Accommodation (ODA) to make reasonable accommodations for qualified students with
disabilities (cf. Americans with Disabilities Act and Section 504, Rehabilitation Act). If you
have not registered with ODA, we encourage you to do so. Please present your written
Accommodation Request to your instructor on or before the 12 class day. If you
experience any problems in getting reasonable accommodations, please contact the
Psychology Department Liaison or the ODA. Also, the Department complies with the
University’s policies concerning discrimination and sexual harassment. If you have any
complaints, please contact the department chairperson or UNT’s Equal Opportunity Office.
Grade of “Incomplete”: If you take an “I” (Incomplete) in any course, you must complete the work and have
the “I” removed within one year or you must re-enroll in the course again.
Teaching philosophy: My view of education, in general, is that the process of academic learning changes the way
one understands the world. The goal for the educator (me) is to provide a framework in which the student (you) discovers
new information that provides a lasting change in one's understanding of the world. This is accomplished in two very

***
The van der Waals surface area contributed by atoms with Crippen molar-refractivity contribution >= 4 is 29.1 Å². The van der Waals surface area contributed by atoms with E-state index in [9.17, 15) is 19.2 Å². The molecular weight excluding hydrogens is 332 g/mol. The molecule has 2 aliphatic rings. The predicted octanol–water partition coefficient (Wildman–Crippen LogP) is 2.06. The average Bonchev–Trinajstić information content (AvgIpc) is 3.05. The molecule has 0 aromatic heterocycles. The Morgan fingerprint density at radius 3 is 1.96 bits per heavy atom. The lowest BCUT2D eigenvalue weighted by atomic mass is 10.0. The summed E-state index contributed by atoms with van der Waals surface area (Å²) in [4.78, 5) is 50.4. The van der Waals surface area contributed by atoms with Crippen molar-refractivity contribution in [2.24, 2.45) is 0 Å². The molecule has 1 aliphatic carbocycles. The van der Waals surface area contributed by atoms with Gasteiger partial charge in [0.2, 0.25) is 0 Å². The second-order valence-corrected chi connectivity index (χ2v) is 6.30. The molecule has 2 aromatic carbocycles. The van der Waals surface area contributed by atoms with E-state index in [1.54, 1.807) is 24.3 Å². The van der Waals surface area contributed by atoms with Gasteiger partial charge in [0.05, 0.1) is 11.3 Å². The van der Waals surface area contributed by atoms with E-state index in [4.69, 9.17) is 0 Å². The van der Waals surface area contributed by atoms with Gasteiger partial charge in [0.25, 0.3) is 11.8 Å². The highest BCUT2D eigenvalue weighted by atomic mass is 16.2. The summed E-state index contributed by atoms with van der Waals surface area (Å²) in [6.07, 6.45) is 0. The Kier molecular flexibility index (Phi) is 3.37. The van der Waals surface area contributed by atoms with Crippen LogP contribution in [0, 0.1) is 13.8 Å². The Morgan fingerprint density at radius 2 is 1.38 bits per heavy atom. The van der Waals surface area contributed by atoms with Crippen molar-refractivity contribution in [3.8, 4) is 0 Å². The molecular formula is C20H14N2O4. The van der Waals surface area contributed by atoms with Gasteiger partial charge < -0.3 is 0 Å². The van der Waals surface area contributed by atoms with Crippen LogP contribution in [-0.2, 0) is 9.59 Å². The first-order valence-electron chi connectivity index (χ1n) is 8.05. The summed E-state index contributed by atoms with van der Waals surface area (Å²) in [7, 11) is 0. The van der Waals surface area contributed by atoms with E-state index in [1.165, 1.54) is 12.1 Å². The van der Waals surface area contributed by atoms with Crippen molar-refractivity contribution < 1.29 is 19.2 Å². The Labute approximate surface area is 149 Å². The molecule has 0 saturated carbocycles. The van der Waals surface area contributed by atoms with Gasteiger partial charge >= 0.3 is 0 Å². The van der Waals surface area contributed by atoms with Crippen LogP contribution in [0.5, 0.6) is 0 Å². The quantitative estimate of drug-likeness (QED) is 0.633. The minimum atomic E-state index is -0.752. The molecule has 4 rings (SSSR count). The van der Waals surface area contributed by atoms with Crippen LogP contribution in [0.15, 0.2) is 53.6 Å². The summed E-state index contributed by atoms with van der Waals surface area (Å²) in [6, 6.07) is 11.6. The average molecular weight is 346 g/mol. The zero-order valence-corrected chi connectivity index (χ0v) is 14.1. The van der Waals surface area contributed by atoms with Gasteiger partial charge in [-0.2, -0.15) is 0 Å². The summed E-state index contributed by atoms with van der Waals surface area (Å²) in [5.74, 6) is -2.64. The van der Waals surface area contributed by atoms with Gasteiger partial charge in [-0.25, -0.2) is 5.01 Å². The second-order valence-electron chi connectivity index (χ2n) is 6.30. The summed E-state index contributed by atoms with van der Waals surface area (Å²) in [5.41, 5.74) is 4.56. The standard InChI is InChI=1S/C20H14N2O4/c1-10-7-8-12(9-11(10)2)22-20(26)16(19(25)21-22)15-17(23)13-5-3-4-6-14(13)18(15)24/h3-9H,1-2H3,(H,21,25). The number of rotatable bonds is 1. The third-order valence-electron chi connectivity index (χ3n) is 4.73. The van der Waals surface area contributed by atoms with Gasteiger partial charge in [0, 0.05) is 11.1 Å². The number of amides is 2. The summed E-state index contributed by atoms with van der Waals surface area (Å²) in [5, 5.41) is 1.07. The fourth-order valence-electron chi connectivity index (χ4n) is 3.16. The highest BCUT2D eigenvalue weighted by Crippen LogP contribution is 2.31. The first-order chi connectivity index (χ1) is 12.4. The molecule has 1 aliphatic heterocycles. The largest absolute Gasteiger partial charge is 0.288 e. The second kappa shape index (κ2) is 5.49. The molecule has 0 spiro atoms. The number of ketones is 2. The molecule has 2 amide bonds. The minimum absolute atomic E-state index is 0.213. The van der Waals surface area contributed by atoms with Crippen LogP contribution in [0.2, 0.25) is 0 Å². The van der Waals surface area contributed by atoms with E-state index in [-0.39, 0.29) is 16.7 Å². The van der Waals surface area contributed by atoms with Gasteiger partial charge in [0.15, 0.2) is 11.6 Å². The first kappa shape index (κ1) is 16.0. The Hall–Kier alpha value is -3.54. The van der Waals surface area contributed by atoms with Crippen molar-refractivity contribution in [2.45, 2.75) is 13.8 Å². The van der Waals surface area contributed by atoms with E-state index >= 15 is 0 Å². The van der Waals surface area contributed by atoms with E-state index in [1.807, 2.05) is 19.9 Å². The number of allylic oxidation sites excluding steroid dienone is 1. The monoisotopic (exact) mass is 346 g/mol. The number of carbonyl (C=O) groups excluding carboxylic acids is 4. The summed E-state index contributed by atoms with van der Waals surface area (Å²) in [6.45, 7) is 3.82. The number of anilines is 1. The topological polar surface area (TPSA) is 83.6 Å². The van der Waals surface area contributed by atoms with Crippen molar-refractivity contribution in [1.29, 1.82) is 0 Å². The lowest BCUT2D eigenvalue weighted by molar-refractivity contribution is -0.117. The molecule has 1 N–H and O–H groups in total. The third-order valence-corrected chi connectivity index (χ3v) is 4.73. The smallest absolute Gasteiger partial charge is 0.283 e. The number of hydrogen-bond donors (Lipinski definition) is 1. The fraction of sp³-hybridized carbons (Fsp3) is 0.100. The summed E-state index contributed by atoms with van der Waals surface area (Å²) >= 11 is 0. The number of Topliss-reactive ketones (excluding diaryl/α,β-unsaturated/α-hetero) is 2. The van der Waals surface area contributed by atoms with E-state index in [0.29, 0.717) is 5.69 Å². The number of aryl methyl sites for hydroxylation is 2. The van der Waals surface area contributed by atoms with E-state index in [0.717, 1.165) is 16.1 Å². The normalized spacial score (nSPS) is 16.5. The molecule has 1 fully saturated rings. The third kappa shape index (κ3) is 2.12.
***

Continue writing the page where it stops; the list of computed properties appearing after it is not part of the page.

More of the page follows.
efficient ways. One is through collaboration. The students interaction among each other helps broaden the scope of
issues as well as define one's own thinking. The students should also collaborate/interact with the instructor. This allows
the instructor to provide structure as well as content to the student. The second way in which the student discovers
information is through direct experience. This is commonly known as "hands-on" experience or practice. I feel that in
order to understand a concept, the student must apply information in a useful context.
In class I use a casual, conversational lecture style to facilitate interaction with the students. I encourage class
participation and direct questions to particular students. I assume that when students are in the classroom they are ready
to participate. In addition, I seldom have a rigid schedule of material to cover during a given lecture. This allows the
flexibility required to engage in class discussions.
Tentative Schedule: The following represents a general outline of the schedule of the course. This is
intended to present the structure of the topics covered and assignments that are likely. The dates are
general and may vary.
WEEK TOPIC Readings
1 Intro./ Stimulus learning / Chapters 1 & 2
2 Classical Conditioning Chapters 2 & 3
3 Classical Conditioning Chapter 3
4 Instrumental learning Chapter 4
5 Instrumental learning Chapter 5
6 Interaction of Classical and Chapters 6 & 7
7 Generalization and Chapter 7
8 Verbal Learning Chapter 8
9 Forgetting Chapter 8
Span/ Working Memory
10 SPRING BREAK
11 Implicit Memory Chapter 11
**Paper 1 assigned
12 Long-term phenomenon Chapter 9
**Paper 1 DUE
13 Memory Retrieval Chapter 10
**Paper 2 assigned
14/15 Memory phenomenon /
Individual Differences In class
**Paper 2 DUE (14)
Final May 5 @ 8:00a.m. –